The Egyptian Vulture Buoux that needed rescuing twice became a fantastic traveller! The subadult bird successfully carried out two migration cycles between Africa and Europe, and more recently, Buoux also toured regions that are unusual for the Egyptian Vulture.
Buoux faces a challenging start
The Egyptian Vulture Buoux had a difficult start in life. The vulture that hatched in Baronnies back in 2018 needed rescuing only one week after fledging. Following its rehabilitation and release in March 2018 in Villeperdrix, France, Buoux found itself in Huesca in Aragon, Spain, two months later. But GPS data signalled that something was wrong. A local team quickly recovered Buoux who, as it turned out, broke its wing due to a collision with a cable. The vulture nearly spent one year in rehabilitation to make a recovery. All these efforts were worth it since, in early May 2020, Buoux finally returned to the wild.
Moving between Africa and Europe
After its second release, Buoux explored Spain for the whole summer before heading south for its first migration to Africa. After spending a second winter between Mali and Mauritania, Buoux crossed the Strait of Gibraltar again, returning to Europe on 11 April 2022. In comparison, in 2021, the vulture crossed back over a month later on 22 May. The earlier spring migration of Buoux this year is typical for subadult birds, as they arrive in time for breeding.
Visiting unusual regions for the Egyptian Vulture
In 2021, after Buoux returned to Europe, it spent the spring and summer months in Spain, whereas this time around, the vulture explored new regions, where observations of the Egyptian Vulture are unusual. Buoux flew to the Pyrenees, crossed the mountains, and visited Aude and the Massif Central. Finally, Buoux arrived in the pre-Alps, where it fledged in 2018 and was released in Baronnies in 2019. There, it also visited the local feeding site. Even after performing this lengthy journey, instead of stopping, Buoux continued north.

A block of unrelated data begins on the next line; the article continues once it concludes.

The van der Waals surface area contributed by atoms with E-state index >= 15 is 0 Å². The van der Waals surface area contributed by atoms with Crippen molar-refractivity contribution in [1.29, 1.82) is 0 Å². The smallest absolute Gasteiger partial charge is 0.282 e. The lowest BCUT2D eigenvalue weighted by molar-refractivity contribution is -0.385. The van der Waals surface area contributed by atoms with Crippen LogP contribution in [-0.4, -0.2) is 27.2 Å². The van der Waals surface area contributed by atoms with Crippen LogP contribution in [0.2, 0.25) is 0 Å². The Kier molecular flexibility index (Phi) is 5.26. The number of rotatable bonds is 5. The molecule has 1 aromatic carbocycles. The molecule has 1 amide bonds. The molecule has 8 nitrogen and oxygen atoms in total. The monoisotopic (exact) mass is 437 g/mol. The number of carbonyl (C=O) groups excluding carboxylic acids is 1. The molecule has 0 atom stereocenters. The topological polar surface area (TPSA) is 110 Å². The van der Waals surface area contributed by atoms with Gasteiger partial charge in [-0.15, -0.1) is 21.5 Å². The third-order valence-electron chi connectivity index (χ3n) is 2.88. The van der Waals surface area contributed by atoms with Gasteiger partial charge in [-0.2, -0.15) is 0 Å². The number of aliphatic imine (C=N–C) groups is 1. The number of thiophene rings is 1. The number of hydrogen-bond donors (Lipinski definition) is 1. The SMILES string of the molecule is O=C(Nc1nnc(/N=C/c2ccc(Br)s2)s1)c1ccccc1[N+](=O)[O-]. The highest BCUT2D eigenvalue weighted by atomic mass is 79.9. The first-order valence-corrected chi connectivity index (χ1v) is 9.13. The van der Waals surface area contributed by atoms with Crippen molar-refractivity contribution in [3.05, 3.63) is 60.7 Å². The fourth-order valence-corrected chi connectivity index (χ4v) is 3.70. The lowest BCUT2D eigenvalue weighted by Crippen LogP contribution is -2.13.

The vulture crossed Switzerland in a single day on 10 May 2022 and flew as north as Heilbronn, just north of Stuttgart. Then it turned east and then south, flying above Munich on 12 May, before continuing south. Buoux then crossed Austria to Bruneck in South Tyrol, following the valley south to Verona, crossing the Po plain to Parma and reaching the coast in La Spezie. There, Buoux turned, passed by Genua and the Alps in the Parco Naturale Alpi Marittime and crossed back to France to the Parc National du Mercantour. Finally, on 16 May, Buoux arrived in the Parc Naturel Regional du Verdon, where it slowed down a bit and is currently in that region.
The recent travels of Buoux are not that common
Egyptian Vultures are infrequently seen in Central or Northern European countries like Switzerland and Germany. Usually, such countries get about one observation of a single bird per year or even every two years. Egyptian Vultures are also not breeding in these countries.
However, over the last months, there were several observations of an Egyptian Vulture in the UK and Ireland and more recently in Northern Europe in Denmark and the Netherlands.
We hope Buoux continues to live in the wild without any problems and eventually finds its ideal partner to successfully raise a family!
You can follow the movements of Egyptian Vultures we follow via our online GPS maps.